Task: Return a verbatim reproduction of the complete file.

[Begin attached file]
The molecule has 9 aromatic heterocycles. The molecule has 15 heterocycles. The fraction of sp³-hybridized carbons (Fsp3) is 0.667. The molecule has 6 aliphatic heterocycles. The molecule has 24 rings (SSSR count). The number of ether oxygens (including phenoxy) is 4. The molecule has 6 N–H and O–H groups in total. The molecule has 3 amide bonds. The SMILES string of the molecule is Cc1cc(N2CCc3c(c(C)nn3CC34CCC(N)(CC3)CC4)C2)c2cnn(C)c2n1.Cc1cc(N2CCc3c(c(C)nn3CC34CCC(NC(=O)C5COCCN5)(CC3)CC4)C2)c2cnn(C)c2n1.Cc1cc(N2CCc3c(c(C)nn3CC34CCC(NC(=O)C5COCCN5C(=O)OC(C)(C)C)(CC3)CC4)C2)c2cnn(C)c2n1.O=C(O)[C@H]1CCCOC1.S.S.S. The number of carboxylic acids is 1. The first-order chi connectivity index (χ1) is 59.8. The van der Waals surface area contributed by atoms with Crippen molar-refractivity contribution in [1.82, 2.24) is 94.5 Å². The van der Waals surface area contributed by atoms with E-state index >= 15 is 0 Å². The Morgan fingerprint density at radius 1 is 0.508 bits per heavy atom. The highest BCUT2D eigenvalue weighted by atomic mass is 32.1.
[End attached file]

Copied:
The molecule has 9 aromatic heterocycles. The molecule has 15 heterocycles. The fraction of sp³-hybridized carbons (Fsp3) is 0.667. The molecule has 6 aliphatic heterocycles. The molecule has 24 rings (SSSR count). The number of ether oxygens (including phenoxy) is 4. The molecule has 6 N–H and O–H groups in total. The molecule has 3 amide bonds. The SMILES string of the molecule is Cc1cc(N2CCc3c(c(C)nn3CC34CCC(N)(CC3)CC4)C2)c2cnn(C)c2n1.Cc1cc(N2CCc3c(c(C)nn3CC34CCC(NC(=O)C5COCCN5)(CC3)CC4)C2)c2cnn(C)c2n1.Cc1cc(N2CCc3c(c(C)nn3CC34CCC(NC(=O)C5COCCN5C(=O)OC(C)(C)C)(CC3)CC4)C2)c2cnn(C)c2n1.O=C(O)[C@H]1CCCOC1.S.S.S. The number of carboxylic acids is 1. The first-order chi connectivity index (χ1) is 59.8. The van der Waals surface area contributed by atoms with Crippen molar-refractivity contribution in [1.82, 2.24) is 94.5 Å². The van der Waals surface area contributed by atoms with E-state index >= 15 is 0 Å². The Morgan fingerprint density at radius 1 is 0.508 bits per heavy atom. The highest BCUT2D eigenvalue weighted by atomic mass is 32.1.